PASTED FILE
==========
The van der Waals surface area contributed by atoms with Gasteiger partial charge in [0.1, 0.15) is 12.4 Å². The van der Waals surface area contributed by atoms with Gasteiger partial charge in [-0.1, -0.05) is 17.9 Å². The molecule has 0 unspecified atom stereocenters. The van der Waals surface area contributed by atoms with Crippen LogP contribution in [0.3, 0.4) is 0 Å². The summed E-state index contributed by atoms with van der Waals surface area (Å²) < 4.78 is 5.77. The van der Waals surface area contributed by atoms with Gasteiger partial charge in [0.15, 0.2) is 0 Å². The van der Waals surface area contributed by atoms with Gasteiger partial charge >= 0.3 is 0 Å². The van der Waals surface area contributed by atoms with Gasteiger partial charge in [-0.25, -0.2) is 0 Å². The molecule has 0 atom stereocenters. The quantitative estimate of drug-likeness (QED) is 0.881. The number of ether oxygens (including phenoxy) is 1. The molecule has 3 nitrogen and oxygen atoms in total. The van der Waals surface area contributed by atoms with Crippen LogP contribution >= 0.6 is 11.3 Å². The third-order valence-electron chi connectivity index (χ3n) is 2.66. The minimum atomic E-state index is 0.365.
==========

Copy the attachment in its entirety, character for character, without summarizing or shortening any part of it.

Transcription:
The van der Waals surface area contributed by atoms with Gasteiger partial charge in [0.1, 0.15) is 12.4 Å². The van der Waals surface area contributed by atoms with Gasteiger partial charge in [-0.1, -0.05) is 17.9 Å². The molecule has 0 unspecified atom stereocenters. The van der Waals surface area contributed by atoms with Crippen LogP contribution in [0.3, 0.4) is 0 Å². The summed E-state index contributed by atoms with van der Waals surface area (Å²) < 4.78 is 5.77. The van der Waals surface area contributed by atoms with Gasteiger partial charge in [0.15, 0.2) is 0 Å². The van der Waals surface area contributed by atoms with Gasteiger partial charge >= 0.3 is 0 Å². The van der Waals surface area contributed by atoms with Gasteiger partial charge in [-0.25, -0.2) is 0 Å². The molecule has 0 atom stereocenters. The quantitative estimate of drug-likeness (QED) is 0.881. The number of ether oxygens (including phenoxy) is 1. The molecule has 3 nitrogen and oxygen atoms in total. The van der Waals surface area contributed by atoms with Crippen LogP contribution >= 0.6 is 11.3 Å². The third-order valence-electron chi connectivity index (χ3n) is 2.66. The minimum atomic E-state index is 0.365.